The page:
(5.) The fountain of sanctification, too, is discovered in the sublime shadow of the altar of atonement. Not without having sanctification begun, the while, do the sons and daughters of God receive the truth, that Jesus died for them. "The blood of Christ cleanseth from all sin; " and they that are Christ's have to crucify "the flesh, with its affections and lusts." They are engaged, before they know it, at a price incalculable, and by every tie of reason and affection, to live to Him who, for this end, gave His life. But after they know the real nature of their obligation, how sad, how terrible will it be, if, of all their obligations, this appears the last, the least, the most easily forgotten! The purity of principle, and the increasing rectitude of life, demanded of His followers by the Lord Jesus, is inseparable from a genuine belief in His atoning righteousness, and in the power He has at all times to intercede for and to bless His own. He died, not to secure for any one an immunity to sin, or the prolongation of an impenitent or temporizing state, but to gain emancipation from sin's present power, and sin's ceaseless misery, for all His followers. In one sense, we might enumerate many reasons for the death of our Redeemer; but the central reason, that under which all others are secondary and subordinate, is the atonement. Sanctification, however, gradually increasing spiritual aid, as well as salvation, has been won for us, made sure to us, if we verily believe in Christ as the Gospel reveals Him. And all strength for the Christian life, direction for every step that has to be taken in the way of righteousness-all possible help, mental and spiritual, are prepared, and are daily offered to believers in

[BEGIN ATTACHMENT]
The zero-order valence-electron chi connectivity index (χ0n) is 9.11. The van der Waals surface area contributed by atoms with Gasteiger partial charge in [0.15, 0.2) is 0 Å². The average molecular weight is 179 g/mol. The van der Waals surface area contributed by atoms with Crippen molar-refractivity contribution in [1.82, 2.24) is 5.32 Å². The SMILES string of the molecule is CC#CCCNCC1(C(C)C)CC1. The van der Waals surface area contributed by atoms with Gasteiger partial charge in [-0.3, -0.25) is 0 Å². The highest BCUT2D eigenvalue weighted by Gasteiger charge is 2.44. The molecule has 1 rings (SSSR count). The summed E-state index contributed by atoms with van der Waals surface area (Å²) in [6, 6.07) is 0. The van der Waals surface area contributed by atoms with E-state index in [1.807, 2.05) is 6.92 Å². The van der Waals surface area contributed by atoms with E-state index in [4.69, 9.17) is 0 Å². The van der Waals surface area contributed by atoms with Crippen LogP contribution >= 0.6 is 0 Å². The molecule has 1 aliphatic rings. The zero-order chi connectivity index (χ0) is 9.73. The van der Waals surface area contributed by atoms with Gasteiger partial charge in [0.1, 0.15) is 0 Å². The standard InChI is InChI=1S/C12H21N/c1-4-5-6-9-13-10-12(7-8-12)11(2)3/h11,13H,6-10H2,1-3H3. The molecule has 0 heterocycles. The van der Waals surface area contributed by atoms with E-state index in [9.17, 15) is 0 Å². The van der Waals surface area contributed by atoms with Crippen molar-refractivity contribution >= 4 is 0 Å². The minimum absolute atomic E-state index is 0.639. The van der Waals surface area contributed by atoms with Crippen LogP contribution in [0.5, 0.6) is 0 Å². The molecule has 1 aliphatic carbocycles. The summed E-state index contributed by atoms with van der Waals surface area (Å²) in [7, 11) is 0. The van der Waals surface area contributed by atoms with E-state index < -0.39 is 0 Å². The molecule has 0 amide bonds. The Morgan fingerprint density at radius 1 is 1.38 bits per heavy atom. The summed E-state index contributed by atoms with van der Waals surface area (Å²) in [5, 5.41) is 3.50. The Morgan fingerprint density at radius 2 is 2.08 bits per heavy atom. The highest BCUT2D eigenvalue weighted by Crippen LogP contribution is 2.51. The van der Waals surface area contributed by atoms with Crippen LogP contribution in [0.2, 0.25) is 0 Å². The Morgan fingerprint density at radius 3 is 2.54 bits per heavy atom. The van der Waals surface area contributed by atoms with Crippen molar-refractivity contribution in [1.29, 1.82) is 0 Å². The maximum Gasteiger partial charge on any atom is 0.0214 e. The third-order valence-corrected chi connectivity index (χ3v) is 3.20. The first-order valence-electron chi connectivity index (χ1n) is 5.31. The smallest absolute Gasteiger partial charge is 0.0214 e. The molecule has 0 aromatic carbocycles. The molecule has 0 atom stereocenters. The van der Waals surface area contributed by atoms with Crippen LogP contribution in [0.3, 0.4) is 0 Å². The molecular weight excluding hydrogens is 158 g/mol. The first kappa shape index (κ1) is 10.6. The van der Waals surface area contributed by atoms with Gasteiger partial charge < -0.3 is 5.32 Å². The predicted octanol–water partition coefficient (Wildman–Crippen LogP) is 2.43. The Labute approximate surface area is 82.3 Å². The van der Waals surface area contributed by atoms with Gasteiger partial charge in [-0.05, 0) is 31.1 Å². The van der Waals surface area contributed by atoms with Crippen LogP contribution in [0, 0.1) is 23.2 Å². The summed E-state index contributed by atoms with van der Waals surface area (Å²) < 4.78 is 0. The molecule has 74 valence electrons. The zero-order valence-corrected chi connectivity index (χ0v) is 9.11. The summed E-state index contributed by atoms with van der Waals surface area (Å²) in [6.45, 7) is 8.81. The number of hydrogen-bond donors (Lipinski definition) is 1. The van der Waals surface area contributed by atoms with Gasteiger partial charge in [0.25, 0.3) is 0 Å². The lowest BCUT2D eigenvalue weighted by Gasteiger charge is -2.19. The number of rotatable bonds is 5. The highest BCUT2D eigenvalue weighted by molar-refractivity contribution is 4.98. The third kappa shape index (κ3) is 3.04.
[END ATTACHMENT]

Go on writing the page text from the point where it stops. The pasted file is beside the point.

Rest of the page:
shall be filled." It is the will of Christ, and it will be His work, to make them "the righteousness of God in Him."

Every Christian must seek for true consolation and peace in the thought, that all that requires to be done for him will be done, through Christ, unless, by his indifference or obstinacy, he casts contempt on the only means of salvation. Let cold indifference and sinful obstinacy be overcome-and many of us have exhibited them, without knowing, almost, that we did so-and Christ will perform His part.

Ye who have long found peace and rest in Christ, and who have been long leading the life of faith, ye need not our directions or our prayers so much as we need yours. But are some even of you, at times, less faithful, and, through many mental or bodily woes and pains, prompted to wish that the life-long struggle were ended, and that sin and care could wring the heart, and try the strength no more? Be patient! for the time of your deliverance comes ever nearer. Yet a few quiet Sabbath-days-yet a few struggles in Christ's behalf-yet a few efforts to seek His righteousness, and the world and sin shall fall away from your spirit, and leave you free, for ever free, to serve your Saviour and your God. Amen.